Since our first parents were created sinless, it is counterintuitive that they would have shortcomings. Indeed, they were created for love, in love, and to love, and the requisite for such love is freedom, which means they had to learn to choose love and learn how to love. As St. Irenaeus says in Demonstration of the Apostolic Preaching, “Man was a child, not yet having his understanding perfected; wherefore also he was easily led astray by the deceiver.” Eden was, thus, created by God as a school of love for Adam and Eve. It was there, St. Irenaeus says, they were to learn how to love as God loves.

As we read a bit further in the second chapter of Genesis, we hear Adam’s response to his ezer kenegdo: “This one, at last, is bone of my bones and flesh of my flesh” (Genesis 2:23). God created Eve from the rib of Adam, so in a very real way, Eve was a missing part of Adam—a bone of his bones. What’s more, in his reception of Eve as his helpmate, Adam recognizes in her not an abstraction or a replica of himself but as “other”—as ishshah, “woman, counterpart of man.”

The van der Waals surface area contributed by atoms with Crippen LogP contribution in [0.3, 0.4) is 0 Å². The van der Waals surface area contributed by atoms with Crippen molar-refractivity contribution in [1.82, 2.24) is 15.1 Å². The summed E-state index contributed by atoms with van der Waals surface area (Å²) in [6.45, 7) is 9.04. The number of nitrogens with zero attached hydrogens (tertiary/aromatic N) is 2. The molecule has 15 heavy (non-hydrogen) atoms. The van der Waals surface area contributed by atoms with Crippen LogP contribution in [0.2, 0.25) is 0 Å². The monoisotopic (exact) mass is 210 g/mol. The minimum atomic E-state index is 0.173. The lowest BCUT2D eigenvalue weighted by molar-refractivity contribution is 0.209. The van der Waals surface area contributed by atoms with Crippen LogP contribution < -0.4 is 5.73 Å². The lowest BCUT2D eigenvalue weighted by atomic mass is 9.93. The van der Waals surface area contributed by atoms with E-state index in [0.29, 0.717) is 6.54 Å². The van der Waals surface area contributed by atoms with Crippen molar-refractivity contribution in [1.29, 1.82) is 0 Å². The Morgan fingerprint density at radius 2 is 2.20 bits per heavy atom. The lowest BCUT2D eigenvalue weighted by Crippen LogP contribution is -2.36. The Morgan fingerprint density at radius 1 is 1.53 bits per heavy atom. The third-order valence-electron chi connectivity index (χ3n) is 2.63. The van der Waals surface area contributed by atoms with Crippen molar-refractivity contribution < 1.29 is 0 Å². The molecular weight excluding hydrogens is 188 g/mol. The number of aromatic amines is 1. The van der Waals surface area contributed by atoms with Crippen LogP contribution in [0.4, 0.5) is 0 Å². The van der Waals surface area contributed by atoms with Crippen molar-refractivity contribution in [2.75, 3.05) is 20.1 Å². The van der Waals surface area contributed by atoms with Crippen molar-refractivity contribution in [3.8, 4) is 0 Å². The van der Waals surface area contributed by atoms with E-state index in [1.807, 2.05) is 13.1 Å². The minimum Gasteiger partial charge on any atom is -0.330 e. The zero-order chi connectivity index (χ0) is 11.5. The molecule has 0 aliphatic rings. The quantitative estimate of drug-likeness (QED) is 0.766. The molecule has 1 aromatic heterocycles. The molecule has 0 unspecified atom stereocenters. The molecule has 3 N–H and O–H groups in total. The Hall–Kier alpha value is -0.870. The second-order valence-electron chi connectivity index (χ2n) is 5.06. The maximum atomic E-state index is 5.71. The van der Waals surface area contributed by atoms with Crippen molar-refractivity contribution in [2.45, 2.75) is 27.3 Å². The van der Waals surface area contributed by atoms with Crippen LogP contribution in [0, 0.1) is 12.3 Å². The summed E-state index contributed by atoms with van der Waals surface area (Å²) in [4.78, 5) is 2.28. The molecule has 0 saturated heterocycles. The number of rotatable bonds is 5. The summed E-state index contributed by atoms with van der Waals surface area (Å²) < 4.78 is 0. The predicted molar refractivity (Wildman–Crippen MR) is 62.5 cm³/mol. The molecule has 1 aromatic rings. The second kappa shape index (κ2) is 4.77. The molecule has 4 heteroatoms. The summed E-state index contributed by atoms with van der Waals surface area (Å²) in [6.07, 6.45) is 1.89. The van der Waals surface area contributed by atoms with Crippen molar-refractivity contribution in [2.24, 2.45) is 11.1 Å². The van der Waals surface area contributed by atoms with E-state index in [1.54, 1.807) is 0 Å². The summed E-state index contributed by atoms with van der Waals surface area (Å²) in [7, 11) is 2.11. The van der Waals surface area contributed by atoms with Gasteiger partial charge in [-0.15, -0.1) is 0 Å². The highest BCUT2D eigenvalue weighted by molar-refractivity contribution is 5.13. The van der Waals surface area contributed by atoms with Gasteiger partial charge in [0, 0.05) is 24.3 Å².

To be sure, woman is “other” not in a utilitarian sense but, as Saint John Paull II wrote in Sollicitudo Rei Socialis:

Solidarity helps us to see the “other”—whether a person, people or nation—not just as some kind of instrument, with a work capacity and physical strength to be exploited at low cost and then discarded when no longer useful, but as our “neighbor,” a “helper” (cf. Gen 2:18-20), to be made a sharer, on a par with ourselves, in the banquet of life to which all are equally invited by God.

In Adam’s response to Eve, we see that God has woven into the very fabric of our being the need for solidarity: a call to recognize that we were all created in the image and likeness of God and that, as God is the Divine Gardener, we are called to be sowers in His garden, cultivating each other to grow in love and virtue.

Becoming Integrated Persons

In this reflection on the creation of Adam and Eve, we are called to hold two seemingly opposing ideas in strong tension with one another: to recognize ourselves in each other and yet reverence each other as other. Just as Chesterton wrote in Orthodoxy of the paradoxes of Christianity, the Church regularly holds two ideas in tension, “like two strong colours, red and white, like the red and white upon the shield of St. George. It has always had a healthy hatred of pink.” In this same vein, we must resist the temptation to collapse these two aspects of our calling upon one another.